Se surveys a breadth of external sensations and experiences; it is characteristically open-ended and non-discriminating.
Si retains, condenses, and recollects past information; it also perceives inner bodily sensations.
Ne surveys and recombines a breadth of ideas and possibilities; like Se, it is characteristically open-ended and non-discriminating.
Ni collects and synthesizes information to produce convergent impressions, insights, answers, and theories.

Then gives and overview, then detailed profiles of each.
Ni is described as “convergent“, while Ne is “divergent“. (I tried to employ these terms once).

He references Nardi’s neuroscientific research, and at the same time seems to acknowledge Neidnagel’s “P=right; J=left” division (as in the I-T-J/E-F-P obvervation, above), though acknowledging that introverted perspection (S/N + J) will have some ‘right brained” characteristics. Like “Ni can be viewed as more linear, vertical, or hierarchical in its approach (this is partly why NJs are often viewed as more “left-brained” than NPs).” “And while Si also entails certain left-brained features, such as attending to explicit rules, procedures, and details, it also has right-brained capacities that often go overlooked. Among these is the role of Si in attending to inner body sensations (e.g., pain, hunger, thirst, numbness, tingling, muscle tension).
He also cites Lenore Thomson in the section on Ti.
From Nardi, TP’s exhibit a mix of right and left brain activity.

While I read Nardi’s book and saw the little maps, it wasn’t plotted by function-attitude and quadrants, but rather by several new named archetype-like “skill-set” categories and associated behaviors on 16 regions of the neocortex. People often claim Nardi’s work now discredits Lenore’s (Neidnagel’s) earlier work, and it’s hard to verify if there’s a contradiction because of the totally different method of mapping. But in this book, they seem to harmonize. People will often object to Ti (introverted Thinking) as being “right brain” (by virtue of having a “P” attitude), because “thinking is left-brained”, and similarly Fe (extraverted Feeling) being “left brain” (J attitude) because “Feeling is right-brained”. But we see here where they do have elements of both.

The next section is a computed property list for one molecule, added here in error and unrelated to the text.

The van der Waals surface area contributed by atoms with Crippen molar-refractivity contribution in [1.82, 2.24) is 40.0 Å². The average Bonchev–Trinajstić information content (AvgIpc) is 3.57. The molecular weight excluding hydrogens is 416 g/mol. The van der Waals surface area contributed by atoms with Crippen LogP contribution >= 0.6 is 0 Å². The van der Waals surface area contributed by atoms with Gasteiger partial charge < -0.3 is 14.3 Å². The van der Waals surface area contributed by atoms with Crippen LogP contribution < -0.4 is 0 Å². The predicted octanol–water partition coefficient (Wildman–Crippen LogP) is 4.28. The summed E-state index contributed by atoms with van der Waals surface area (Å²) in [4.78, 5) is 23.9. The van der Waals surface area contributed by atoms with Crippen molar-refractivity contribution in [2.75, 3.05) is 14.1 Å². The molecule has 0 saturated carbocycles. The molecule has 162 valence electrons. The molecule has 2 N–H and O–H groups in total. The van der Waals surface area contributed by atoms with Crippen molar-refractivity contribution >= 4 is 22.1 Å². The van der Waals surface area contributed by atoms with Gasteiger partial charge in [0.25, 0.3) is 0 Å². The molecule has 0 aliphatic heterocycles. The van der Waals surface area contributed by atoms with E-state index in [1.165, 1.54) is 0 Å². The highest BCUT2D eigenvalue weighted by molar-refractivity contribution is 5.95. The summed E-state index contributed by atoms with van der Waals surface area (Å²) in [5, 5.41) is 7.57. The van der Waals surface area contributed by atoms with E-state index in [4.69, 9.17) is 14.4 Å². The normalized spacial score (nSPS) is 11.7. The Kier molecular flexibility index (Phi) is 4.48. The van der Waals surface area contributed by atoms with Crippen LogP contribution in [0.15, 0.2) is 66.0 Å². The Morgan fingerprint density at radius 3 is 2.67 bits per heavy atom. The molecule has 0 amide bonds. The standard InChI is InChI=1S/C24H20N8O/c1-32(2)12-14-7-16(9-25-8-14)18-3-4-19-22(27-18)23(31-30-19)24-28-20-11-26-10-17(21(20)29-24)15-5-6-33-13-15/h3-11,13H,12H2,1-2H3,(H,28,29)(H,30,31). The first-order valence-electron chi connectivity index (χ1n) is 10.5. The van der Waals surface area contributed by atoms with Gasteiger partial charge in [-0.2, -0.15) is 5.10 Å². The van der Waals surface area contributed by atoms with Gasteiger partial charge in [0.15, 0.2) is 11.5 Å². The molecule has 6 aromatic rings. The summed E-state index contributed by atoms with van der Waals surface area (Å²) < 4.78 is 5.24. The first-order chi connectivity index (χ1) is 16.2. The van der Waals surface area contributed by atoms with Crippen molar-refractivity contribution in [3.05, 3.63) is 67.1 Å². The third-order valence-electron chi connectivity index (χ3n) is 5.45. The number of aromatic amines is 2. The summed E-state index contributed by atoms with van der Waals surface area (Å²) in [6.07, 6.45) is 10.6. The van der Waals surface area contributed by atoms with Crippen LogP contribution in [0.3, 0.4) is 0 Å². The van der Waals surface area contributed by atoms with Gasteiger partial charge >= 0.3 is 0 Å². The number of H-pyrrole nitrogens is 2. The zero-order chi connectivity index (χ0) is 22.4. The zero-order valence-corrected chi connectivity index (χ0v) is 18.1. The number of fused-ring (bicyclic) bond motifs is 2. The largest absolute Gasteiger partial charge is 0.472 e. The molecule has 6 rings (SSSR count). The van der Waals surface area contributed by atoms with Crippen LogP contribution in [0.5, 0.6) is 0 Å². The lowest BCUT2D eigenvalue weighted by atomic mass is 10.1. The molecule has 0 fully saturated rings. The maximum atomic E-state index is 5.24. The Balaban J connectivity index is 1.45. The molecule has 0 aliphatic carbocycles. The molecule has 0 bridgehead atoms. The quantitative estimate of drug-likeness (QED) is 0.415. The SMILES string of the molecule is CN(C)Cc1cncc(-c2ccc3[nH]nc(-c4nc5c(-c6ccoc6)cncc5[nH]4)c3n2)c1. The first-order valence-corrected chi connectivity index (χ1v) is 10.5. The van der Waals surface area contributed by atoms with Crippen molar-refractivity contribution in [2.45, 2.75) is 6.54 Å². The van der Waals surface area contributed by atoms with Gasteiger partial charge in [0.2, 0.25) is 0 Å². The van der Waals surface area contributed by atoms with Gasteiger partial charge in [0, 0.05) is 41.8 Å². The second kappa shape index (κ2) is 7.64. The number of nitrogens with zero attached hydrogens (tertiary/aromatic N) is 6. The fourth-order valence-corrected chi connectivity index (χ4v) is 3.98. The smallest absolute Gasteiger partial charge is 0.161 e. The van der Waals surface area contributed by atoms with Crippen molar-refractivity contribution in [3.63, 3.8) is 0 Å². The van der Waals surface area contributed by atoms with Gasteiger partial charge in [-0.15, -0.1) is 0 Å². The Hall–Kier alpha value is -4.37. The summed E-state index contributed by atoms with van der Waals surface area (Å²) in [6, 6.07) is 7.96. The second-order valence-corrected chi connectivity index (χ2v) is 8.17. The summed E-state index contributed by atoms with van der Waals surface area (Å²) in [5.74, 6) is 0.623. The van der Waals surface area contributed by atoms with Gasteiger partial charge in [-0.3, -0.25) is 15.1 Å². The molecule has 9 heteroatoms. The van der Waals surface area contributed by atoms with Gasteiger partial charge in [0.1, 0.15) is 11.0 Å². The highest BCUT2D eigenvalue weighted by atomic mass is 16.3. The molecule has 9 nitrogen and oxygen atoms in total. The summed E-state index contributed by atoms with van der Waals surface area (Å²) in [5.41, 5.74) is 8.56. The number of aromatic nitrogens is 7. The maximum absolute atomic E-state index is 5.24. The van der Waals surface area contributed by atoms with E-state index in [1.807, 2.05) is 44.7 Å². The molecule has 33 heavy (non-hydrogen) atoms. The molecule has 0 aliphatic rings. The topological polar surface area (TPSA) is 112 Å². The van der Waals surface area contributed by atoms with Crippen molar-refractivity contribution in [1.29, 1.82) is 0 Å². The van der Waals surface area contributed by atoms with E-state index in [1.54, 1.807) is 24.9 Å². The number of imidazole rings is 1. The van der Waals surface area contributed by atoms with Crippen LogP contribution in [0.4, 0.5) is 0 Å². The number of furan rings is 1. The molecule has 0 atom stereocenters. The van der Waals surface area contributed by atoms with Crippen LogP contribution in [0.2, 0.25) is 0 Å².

All of this harmonizes with my own observation of TP and FJ being “hybrids” of sorts, when measured along the old “people/task focus” dimension. Left brain T and J tend to task focus. Right brain F and P tend to people-focus. So as has been observed, TJ’s tend to be “the most directive”, FP’s, the least so, and TJ’s and FP’s somewhere inbetween. So, for instance, “Unlike Ti, whose logic holistically consults both sides of the brain, Te hails squarely from the left hemisphere”.

Next, he introdces his J/P order notations: J-P-J and P-J-P, where the first is the dominant, the second is both the auxiliary and tertiary, and the last, the inferior. This order is very important in his discussion, and leads to the discussion of the EJ-EP-IJ-IP groups. Recall, he focuses on IP’s as dominant judgers, and IJ’s as dominant perceivers. So EJ’s are the “purest judgers”, and EP’s are the “purest perceivers”.
He then finishes the main section of the book with a detailed profile of the four attitude-groups (also known as the “sociability temperaments”, and said by one theorist to be the first letters to develop in a child).

The biggest new contribution in the book is his own “Type Clarifier Assessment”. It not only consists of 36 items consisting of two choices, which are actually different pairs of letters (From a-h) for each question, and you tally up the selctions for each letter, and then determine the dichotomy preference from comparisons (this is the “Preference Clarifier”); but also adds a “Function Clarifier” where you rank descriptions of the eight function-attitudes. It then gives instructions on integrating the two parts, and offers possible problems discussed int he book as why they might not line up.

He gives an example of an INTJ who got an impossible function order (Ni-Ti-Fi-Ne-Te-Fe-Se-Si; similar to what people get on cognitive preference tests; especially the one made by someone on a forum, where Ni and Ti are often strongest), but showed that “it is not surprising that, as an introvert, three of his top rankings were introverted functions” and that “the basic ordering of his functions is generally consistent with the predictions of type theory for an INTJ (i.e., N-T-F-S), and that upon further study and self-exploration, people typically come to see their preferred functions more clearly. (So that the INTJ may come to see he prefers Te over Ti).

It concludes with the functional stacks of each of the types. That of course is the four “primary” functions only. The “shadow” function (“other four” for each type) are never mentioned, as I had hoped.

Overall, it is a very good read; a great, relatively short introduction to type!